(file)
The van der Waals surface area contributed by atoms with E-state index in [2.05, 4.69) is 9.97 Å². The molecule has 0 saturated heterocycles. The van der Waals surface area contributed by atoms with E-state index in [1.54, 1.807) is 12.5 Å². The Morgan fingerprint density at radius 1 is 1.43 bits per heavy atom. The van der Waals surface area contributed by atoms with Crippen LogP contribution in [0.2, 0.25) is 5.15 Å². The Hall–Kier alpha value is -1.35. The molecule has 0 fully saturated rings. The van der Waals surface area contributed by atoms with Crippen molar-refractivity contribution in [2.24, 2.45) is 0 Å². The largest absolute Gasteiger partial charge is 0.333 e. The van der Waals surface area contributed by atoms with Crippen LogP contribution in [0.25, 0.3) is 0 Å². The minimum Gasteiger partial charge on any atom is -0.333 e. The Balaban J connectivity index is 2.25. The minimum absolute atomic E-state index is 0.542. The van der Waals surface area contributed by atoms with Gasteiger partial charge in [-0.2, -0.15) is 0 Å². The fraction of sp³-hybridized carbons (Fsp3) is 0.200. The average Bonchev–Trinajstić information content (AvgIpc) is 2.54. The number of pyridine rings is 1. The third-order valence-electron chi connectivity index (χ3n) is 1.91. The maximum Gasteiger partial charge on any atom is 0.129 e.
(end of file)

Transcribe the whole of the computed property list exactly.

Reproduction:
The van der Waals surface area contributed by atoms with E-state index in [2.05, 4.69) is 9.97 Å². The molecule has 0 saturated heterocycles. The van der Waals surface area contributed by atoms with E-state index in [1.54, 1.807) is 12.5 Å². The Morgan fingerprint density at radius 1 is 1.43 bits per heavy atom. The van der Waals surface area contributed by atoms with Crippen LogP contribution in [0.2, 0.25) is 5.15 Å². The Hall–Kier alpha value is -1.35. The molecule has 0 fully saturated rings. The van der Waals surface area contributed by atoms with Crippen molar-refractivity contribution in [2.24, 2.45) is 0 Å². The largest absolute Gasteiger partial charge is 0.333 e. The van der Waals surface area contributed by atoms with Crippen LogP contribution in [0.25, 0.3) is 0 Å². The minimum Gasteiger partial charge on any atom is -0.333 e. The Balaban J connectivity index is 2.25. The minimum absolute atomic E-state index is 0.542. The van der Waals surface area contributed by atoms with Gasteiger partial charge in [-0.2, -0.15) is 0 Å². The fraction of sp³-hybridized carbons (Fsp3) is 0.200. The average Bonchev–Trinajstić information content (AvgIpc) is 2.54. The number of pyridine rings is 1. The third-order valence-electron chi connectivity index (χ3n) is 1.91. The maximum Gasteiger partial charge on any atom is 0.129 e.